The numbers show smaller companies may be a good channel for job seekers so you want to pay attention to them in your job search. But getting hired at a smaller company requires different techniques. Here are some tips to improve your chances of getting in the door at a small company or start-up. Read More
Your job search may pick up if you consider small companies as well as big names. The numbers show there are more jobs there. As you expand your job search to include small companies, you’ll want to consider the pros and cons. Having worked in both a small company and a larger well established organization, it is hard for me to generalize that one is better than the other. Based on my personal experience and from what I have learned from others, here are some pros and cons of working in small companies. Read More
Many job seekers notice a slowdown in openings, interviews, and hires during the warm weeks of August. Hiring managers and recruiters may be on vacation and it can feel like not much is happening. If you’ve noticed this, don’t let it discourage you and do not put your job search on hold. Read More
Job seekers often focus their efforts on large firms with name recognition and, in the process, ignore smaller younger companies. However, by doing so, they are eliminating some good options. While looking for a job, you want to broaden your horizons and target a wide range of employers in your field of interest, regardless of size. Read More
As the Fall Career Fairs approach, it is time to think about how to maximize your experience at these fairs. In today’s competitive job market, you want to stand out and be remembered by the recruiters. Having attended a few school fairs myself, I have learned from experience what a huge difference good preparation can make. Job fairs are rich opportunities to meet recruiters and learn about open positions. You may not get in the door of a company immediately, but career fairs are also a great venue for networking. Read More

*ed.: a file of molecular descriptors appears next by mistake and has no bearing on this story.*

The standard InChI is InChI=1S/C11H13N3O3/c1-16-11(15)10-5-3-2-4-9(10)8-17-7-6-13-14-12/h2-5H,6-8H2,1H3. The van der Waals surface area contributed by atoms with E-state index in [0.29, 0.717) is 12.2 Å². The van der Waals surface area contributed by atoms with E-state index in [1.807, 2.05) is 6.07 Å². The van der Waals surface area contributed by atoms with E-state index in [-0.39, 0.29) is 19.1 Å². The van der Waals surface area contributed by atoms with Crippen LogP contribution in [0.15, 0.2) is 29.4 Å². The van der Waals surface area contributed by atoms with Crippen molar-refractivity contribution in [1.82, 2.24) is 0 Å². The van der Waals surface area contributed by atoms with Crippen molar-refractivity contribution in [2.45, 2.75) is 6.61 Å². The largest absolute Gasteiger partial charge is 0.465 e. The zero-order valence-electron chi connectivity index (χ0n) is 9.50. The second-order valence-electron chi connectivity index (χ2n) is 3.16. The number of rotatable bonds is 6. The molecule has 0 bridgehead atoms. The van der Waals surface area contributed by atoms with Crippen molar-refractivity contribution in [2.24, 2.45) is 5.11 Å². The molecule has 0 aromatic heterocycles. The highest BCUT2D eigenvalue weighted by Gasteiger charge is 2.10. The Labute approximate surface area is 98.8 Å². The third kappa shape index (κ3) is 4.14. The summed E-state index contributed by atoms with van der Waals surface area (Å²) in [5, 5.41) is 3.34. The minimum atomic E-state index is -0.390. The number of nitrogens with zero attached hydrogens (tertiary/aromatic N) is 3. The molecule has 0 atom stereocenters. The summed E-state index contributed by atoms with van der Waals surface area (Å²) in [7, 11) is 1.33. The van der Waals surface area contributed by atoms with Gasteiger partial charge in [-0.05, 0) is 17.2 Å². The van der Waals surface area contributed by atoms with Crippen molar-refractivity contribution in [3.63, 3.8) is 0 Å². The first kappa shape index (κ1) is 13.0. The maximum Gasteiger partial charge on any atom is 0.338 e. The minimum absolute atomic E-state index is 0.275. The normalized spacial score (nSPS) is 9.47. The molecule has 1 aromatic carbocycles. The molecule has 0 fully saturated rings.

After looking at what you can demonstrate about yourself to increase your chances of landing jobs in small companies , let’s see where you can find some of these openings. Unlike large firms, small companies and start-ups do not always have formal job listings. There is no substitute for networking and it becomes all the more necessary when looking for jobs in small companies. Focusing on your networking efforts and broadening your network is the best way to discover these hidden jobs. Read More
Fall is in the air. For anyone looking for a job, it’s time to kick the job search into high gear. Although recruitment cycles vary, the numbers show that the highest rates of hiring are before and after holidays – fall and spring. Making contact during these periods may give you an extra advantage. The good news: Read More
We’ve all heard how tough the job market is, but the truth is that people are still getting hired. Here are some numbers that might surprise and inspire you:
- According to the Bureau of Labor Statistics, about 4.3 million U.S. workers were hired in June 2010, including seasonal workers, part-timers, temps and contract workers.
- The number of job openings at the end of June was 2.9 million – an increase of 26% since the most recent series trough of 2.3 million in July 2009.
- Although job growth is down, it does not mean there are no jobs available. 4.3 million hires are still 4.3 million hires.
Have you ever heard that no one gets hired in August? That’s not really true, of course, but there are seasonal recruitment cycles including peak and slow periods. Understanding them can give you an edge and improve your chances of getting hired. By knowing which months of the year are the most popular hiring periods in specific companies and industries, you can plan your job search process more efficiently. During the months of slow hiring, prepare yourself for the busy hiring period.